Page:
This surprising and clever approach includes some interesting genre swapping of supporting characters. This results in some unexpected twists as a female Mercutio holds her own in the scuffles and brings a welcome sexual tension between herself and Romeo. Having Juliet’s enthusiastic nurse being male adds more humor and dimension to that role, plus makes him more of a father figure. With Friar Laurence also being female in this cast, that role plays more tragically than usual. They are all well-acted and make the most of the device.
What I didn't like
Performed in 90 minutes, the show pushes forward at a dizzying pace.
Smart enough to slow down for most key moments, like the balcony scene and the plotting of Friar Laurence to save the young lovers. However, the trouble with such a fast tempo is that the death scenes – which are plenty – can feel rushed. This robs the piece of some potential dramatic impact. It would have been nice if the tragic side had been a played a bit slower and… well… more tragic. (That being said, the simple bluntness of Romeo’s encounter with Tybalt is truly shocking in its abrupt execution.)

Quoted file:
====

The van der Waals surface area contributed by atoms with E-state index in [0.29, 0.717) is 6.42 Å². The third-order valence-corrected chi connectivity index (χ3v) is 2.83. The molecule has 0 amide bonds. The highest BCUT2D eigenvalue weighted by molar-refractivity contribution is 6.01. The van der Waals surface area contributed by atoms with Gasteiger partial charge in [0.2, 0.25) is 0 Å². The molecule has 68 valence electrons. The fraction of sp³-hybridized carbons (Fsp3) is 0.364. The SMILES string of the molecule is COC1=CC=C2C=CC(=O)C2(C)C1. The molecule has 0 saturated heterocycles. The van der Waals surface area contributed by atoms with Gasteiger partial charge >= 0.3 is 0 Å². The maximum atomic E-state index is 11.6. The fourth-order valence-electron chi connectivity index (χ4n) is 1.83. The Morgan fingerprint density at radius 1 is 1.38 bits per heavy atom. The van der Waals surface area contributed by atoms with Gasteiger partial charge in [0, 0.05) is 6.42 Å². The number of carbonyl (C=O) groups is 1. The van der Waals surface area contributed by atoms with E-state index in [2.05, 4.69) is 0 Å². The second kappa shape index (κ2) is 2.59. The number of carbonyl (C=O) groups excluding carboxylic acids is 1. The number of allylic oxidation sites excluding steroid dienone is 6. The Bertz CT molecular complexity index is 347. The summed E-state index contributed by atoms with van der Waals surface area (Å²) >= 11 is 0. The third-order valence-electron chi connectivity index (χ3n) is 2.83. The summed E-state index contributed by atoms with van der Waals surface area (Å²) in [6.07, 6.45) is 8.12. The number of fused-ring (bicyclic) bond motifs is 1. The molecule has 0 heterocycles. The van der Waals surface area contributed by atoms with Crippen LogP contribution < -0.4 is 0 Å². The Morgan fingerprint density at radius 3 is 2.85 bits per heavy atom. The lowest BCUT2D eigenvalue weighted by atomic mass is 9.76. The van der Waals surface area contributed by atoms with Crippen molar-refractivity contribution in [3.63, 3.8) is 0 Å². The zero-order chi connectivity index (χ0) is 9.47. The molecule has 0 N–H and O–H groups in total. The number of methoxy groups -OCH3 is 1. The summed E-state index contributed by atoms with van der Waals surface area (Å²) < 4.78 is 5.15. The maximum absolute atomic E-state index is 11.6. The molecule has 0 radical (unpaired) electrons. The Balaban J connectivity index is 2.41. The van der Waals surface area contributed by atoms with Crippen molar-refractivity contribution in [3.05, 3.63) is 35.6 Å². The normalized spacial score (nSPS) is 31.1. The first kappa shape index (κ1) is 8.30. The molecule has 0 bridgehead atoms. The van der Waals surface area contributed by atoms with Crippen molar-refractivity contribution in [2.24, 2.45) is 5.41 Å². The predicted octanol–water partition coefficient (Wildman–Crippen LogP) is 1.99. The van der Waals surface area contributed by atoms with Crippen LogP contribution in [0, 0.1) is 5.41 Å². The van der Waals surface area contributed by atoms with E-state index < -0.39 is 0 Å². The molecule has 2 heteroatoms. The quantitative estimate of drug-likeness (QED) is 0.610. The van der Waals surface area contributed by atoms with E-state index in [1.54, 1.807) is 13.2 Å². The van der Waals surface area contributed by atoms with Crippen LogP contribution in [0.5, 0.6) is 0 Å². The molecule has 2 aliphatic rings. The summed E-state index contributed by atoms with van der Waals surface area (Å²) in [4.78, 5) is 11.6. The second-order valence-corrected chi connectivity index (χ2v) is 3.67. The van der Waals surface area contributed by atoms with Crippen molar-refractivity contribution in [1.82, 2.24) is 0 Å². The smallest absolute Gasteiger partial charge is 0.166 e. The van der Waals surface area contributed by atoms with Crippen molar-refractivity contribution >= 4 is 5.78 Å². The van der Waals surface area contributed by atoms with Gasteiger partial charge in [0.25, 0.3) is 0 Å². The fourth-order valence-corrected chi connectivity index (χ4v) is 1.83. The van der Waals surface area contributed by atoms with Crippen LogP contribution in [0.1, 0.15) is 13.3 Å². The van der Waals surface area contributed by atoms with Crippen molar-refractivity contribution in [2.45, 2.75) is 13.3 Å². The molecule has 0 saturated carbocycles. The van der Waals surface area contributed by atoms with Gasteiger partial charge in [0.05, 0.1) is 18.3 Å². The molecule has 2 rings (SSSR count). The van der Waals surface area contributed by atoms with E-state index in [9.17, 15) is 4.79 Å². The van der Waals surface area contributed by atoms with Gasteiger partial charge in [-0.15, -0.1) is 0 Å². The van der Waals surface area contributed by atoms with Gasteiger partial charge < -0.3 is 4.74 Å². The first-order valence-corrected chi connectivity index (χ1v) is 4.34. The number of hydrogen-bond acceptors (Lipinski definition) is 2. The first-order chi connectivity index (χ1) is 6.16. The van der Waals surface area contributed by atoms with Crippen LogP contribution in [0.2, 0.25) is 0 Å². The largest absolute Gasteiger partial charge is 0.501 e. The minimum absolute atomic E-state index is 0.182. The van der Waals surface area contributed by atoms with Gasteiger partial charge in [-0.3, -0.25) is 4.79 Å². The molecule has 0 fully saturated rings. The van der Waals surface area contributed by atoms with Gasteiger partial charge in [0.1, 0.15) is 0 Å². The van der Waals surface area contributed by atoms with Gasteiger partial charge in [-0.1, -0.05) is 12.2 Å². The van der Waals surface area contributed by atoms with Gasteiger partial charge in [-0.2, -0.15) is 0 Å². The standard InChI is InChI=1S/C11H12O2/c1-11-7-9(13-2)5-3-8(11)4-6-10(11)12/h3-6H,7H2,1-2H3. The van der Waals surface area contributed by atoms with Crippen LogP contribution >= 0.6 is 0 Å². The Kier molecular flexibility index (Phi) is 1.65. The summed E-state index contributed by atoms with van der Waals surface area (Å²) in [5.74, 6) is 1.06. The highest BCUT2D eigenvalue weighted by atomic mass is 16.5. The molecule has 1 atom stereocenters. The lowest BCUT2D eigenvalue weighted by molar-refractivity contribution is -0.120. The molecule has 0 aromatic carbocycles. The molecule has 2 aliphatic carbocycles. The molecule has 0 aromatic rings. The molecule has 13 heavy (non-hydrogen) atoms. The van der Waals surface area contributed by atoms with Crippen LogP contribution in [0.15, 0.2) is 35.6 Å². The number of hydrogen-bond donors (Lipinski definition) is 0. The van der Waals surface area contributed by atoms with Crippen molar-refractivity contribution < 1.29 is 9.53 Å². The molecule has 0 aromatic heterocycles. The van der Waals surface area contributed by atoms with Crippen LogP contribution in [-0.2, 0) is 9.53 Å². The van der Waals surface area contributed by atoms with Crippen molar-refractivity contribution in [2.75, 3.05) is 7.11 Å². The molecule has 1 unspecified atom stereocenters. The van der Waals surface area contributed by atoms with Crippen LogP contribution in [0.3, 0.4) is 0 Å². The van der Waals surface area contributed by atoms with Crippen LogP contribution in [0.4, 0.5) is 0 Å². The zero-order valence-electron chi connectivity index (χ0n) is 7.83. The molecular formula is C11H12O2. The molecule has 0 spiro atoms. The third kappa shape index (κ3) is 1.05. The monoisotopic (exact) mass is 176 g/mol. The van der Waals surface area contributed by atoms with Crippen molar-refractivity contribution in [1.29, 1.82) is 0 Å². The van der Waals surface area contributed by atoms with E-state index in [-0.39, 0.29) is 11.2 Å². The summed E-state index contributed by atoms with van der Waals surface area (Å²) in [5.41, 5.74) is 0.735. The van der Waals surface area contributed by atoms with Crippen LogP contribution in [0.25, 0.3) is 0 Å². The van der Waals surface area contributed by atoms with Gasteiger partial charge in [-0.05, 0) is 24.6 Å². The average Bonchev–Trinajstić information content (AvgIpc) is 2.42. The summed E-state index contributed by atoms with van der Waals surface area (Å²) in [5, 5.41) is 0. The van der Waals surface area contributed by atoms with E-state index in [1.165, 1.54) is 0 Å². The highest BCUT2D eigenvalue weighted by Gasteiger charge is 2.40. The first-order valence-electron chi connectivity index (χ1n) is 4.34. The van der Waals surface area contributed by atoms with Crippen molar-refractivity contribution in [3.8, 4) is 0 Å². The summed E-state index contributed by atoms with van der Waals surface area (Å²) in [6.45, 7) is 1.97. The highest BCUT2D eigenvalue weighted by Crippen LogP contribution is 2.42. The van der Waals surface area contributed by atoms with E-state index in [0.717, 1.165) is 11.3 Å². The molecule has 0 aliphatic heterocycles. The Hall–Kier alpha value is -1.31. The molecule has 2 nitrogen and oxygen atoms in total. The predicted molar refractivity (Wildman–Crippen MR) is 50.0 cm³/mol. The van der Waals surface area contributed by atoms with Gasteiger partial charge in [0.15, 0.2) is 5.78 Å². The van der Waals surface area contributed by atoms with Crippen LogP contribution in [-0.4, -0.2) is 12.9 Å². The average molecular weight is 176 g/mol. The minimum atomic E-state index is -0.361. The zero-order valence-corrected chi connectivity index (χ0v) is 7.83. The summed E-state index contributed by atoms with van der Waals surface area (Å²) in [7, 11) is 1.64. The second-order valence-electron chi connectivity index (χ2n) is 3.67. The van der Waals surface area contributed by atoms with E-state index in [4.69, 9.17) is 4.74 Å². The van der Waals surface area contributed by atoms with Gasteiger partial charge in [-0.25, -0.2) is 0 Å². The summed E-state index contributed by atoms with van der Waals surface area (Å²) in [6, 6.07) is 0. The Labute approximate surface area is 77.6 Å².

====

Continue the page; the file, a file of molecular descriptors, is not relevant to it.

My overall impression
Enthusiastically attacked by a cast that is clearly relishing the more melodramatic and comedic sides of this tale, this version is a welcome interpretation. Their energy makes the classic story feel fresh even if you know exactly what the plot holds.